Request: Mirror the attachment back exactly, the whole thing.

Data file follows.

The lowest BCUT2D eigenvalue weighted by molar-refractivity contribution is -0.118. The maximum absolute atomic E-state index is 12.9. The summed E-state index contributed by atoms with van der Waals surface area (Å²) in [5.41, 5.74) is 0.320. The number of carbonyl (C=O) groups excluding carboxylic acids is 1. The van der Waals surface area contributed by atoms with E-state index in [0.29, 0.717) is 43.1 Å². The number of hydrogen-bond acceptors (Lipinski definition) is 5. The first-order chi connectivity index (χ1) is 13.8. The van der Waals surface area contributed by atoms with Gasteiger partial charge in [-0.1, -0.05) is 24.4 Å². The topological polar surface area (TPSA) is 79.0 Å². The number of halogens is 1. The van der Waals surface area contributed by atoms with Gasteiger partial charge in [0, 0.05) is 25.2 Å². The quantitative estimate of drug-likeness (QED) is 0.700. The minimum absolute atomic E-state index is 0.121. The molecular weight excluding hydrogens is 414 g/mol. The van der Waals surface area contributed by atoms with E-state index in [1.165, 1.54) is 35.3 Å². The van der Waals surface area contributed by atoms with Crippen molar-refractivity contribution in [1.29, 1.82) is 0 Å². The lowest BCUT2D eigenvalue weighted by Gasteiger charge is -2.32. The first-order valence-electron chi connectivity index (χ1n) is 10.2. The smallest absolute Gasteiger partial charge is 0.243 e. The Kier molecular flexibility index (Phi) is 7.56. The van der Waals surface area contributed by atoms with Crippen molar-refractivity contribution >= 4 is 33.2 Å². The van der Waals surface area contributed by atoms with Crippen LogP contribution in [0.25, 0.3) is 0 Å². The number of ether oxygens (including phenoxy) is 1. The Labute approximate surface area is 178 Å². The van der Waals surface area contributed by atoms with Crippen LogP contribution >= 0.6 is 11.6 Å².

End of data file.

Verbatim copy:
The lowest BCUT2D eigenvalue weighted by molar-refractivity contribution is -0.118. The maximum absolute atomic E-state index is 12.9. The summed E-state index contributed by atoms with van der Waals surface area (Å²) in [5.41, 5.74) is 0.320. The number of carbonyl (C=O) groups excluding carboxylic acids is 1. The van der Waals surface area contributed by atoms with E-state index in [0.29, 0.717) is 43.1 Å². The number of hydrogen-bond acceptors (Lipinski definition) is 5. The first-order chi connectivity index (χ1) is 13.8. The van der Waals surface area contributed by atoms with Gasteiger partial charge in [-0.1, -0.05) is 24.4 Å². The topological polar surface area (TPSA) is 79.0 Å². The number of halogens is 1. The van der Waals surface area contributed by atoms with Gasteiger partial charge in [0, 0.05) is 25.2 Å². The quantitative estimate of drug-likeness (QED) is 0.700. The minimum absolute atomic E-state index is 0.121. The molecular weight excluding hydrogens is 414 g/mol. The van der Waals surface area contributed by atoms with E-state index in [1.165, 1.54) is 35.3 Å². The van der Waals surface area contributed by atoms with Crippen molar-refractivity contribution in [1.29, 1.82) is 0 Å². The lowest BCUT2D eigenvalue weighted by Gasteiger charge is -2.32. The first-order valence-electron chi connectivity index (χ1n) is 10.2. The smallest absolute Gasteiger partial charge is 0.243 e. The Kier molecular flexibility index (Phi) is 7.56. The van der Waals surface area contributed by atoms with Crippen molar-refractivity contribution >= 4 is 33.2 Å². The van der Waals surface area contributed by atoms with Crippen LogP contribution in [0.25, 0.3) is 0 Å². The number of ether oxygens (including phenoxy) is 1. The Labute approximate surface area is 178 Å². The van der Waals surface area contributed by atoms with Crippen LogP contribution >= 0.6 is 11.6 Å².